Wreck of last slave ship from Africa located off Alabama coast

Researchers have located the remains of the last known ship to have brought slaves to the U.S. from West Africa, Alabama historical officials announced Wednesday.

The Alabama Historical Commission confirmed that the Gulf schooner Clotilda was identified and verified after months of assessment.

"For nearly 160 years, the waters around Mobile have concealed the final destination of the Gulf Schooner Clotilda,” the commission said in a statement.

FINAL SURVIVOR OF LAST AMERICAN SLAVE SHIP REVEALED

"The discovery of the Clotilda is an extraordinary archaeological find," said Lisa Demetropoulos Jones, executive director of the commission. "The voyage represented one of the darkest eras of modern history and is a profound discovery of the tangible evidence of slavery."

In 1860, Clotilda illegally transported 110 men, women and children to Mobile from what is now the African country of Benin. The ship was then taken into delta waters north of the port and burned.

Redoshi, described as "Aunt Sally Smith," appeared briefly in a 1930s public information film entitled “the Negro Farmer” that was produced by the U.S. Department of Agriculture.

Redoshi, described as "Aunt Sally Smith," appeared briefly in a 1930s public information film entitled “the Negro Farmer” that was produced by the U.S. Department of Agriculture. (U.S. Department of Agriculture/National Archives)

The dimensions and construction of the wreck match those of the Clotilda, the commission said, as do building materials including locally sourced lumber and metal pieces made from pig iron. There are also signs of fire.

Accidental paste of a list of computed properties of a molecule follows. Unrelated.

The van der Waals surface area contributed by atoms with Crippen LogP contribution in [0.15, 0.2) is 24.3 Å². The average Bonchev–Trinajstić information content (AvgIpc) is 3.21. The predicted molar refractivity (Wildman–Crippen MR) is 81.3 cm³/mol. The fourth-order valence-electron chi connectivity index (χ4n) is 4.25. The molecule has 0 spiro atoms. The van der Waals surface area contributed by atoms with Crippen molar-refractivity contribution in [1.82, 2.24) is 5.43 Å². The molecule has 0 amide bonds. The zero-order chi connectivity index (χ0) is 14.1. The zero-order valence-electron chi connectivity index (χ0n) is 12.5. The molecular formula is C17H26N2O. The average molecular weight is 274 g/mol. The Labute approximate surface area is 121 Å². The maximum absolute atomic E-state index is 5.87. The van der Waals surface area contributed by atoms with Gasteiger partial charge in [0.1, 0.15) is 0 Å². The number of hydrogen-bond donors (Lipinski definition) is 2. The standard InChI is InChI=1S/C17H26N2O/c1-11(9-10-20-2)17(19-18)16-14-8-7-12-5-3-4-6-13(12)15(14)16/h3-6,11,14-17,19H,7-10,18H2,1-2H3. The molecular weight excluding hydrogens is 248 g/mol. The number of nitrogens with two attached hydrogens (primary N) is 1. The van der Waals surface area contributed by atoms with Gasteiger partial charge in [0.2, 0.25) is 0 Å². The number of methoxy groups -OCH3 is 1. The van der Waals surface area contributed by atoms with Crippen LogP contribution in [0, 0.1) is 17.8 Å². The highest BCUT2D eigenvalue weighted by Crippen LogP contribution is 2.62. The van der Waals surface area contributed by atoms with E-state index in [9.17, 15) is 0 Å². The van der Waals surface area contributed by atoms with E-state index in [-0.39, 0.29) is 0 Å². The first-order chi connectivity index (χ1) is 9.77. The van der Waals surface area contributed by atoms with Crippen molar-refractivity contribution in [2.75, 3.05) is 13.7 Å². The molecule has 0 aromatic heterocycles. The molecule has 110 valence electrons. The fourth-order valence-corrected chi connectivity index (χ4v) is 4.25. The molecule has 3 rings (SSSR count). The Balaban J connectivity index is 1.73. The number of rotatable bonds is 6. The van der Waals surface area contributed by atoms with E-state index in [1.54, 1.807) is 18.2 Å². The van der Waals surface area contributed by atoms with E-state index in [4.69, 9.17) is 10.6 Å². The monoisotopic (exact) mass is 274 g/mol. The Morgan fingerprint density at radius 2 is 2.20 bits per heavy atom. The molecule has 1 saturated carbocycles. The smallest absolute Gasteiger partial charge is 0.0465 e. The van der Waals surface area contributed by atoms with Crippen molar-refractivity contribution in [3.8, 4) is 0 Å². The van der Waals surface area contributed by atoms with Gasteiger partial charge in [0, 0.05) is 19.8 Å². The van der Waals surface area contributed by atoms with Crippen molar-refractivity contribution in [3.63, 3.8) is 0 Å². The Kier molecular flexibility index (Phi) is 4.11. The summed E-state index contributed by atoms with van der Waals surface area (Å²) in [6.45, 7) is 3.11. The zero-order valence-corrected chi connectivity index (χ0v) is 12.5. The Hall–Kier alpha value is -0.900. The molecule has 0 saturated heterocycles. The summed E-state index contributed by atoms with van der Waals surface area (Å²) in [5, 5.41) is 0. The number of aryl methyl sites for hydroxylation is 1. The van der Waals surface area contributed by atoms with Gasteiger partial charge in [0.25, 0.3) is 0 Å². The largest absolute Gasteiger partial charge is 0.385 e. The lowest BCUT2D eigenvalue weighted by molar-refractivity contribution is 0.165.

"We are cautious about placing names on shipwrecks that no longer bear a name or something like a bell with the ship's name on it," maritime archaeologist James Delgado said in a statement. "But the physical and forensic evidence powerfully suggests that this is Clotilda."

ANCHOR FROM 'MOST VALUABLE SHIPWRECK IN HISTORY' FOUND

According to National Geographic, the smuggling venture originated with a wager by wealthy Mobile landowner and shipbuilder Tim Meaher, who bet a group of Northern businessmen that he could bring slaves to Alabama.

Importing slaves into the U.S. had been illegal since 1808 and federal anti-piracy laws had been changed in 1820 to make participating in the trade punishable by death. However, the ban did not deter smugglers who traveled the Atlantic with wooden ships full of people in chains. Southern plantation owners needed workers for their cotton fields.

This chimney in Africatown, Mobile, Ala., is the last remaining original structure from the days when survivors of the Clotilda inhabited the area. (AP Photo/Julie Bennett)

This chimney in Africatown, Mobile, Ala., is the last remaining original structure from the days when survivors of the Clotilda inhabited the area. (AP Photo/Julie Bennett)

According to the online Encyclopedia of Alabama, approximately 25 of the Africans who were taken on board the Clotilda were sold to slave traders. Sixty others were divvied up between Meaher and two of his relatives, while "between five and eight" were given to the ship's captain, William Foster as payment for the voyage.

The captives were freed from slavery following the Civil War and about 30 of them used the money earned working in fields, homes and vessels to purchase land from the Meaher family and settle in a community still known to this day as Africatown.

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"Residents of Africatown have carried the memory of their ancestors who were forcefully and violently migrated from Africa to the shores of Alabama," the commission said. "Since then, the final chapter of the Clotilda story has been shrouded in mystery."

The commission is expected to release the full report on their investigation into Clotilda next week at a community celebration in Africatown.

The Associated Press contributed to this report.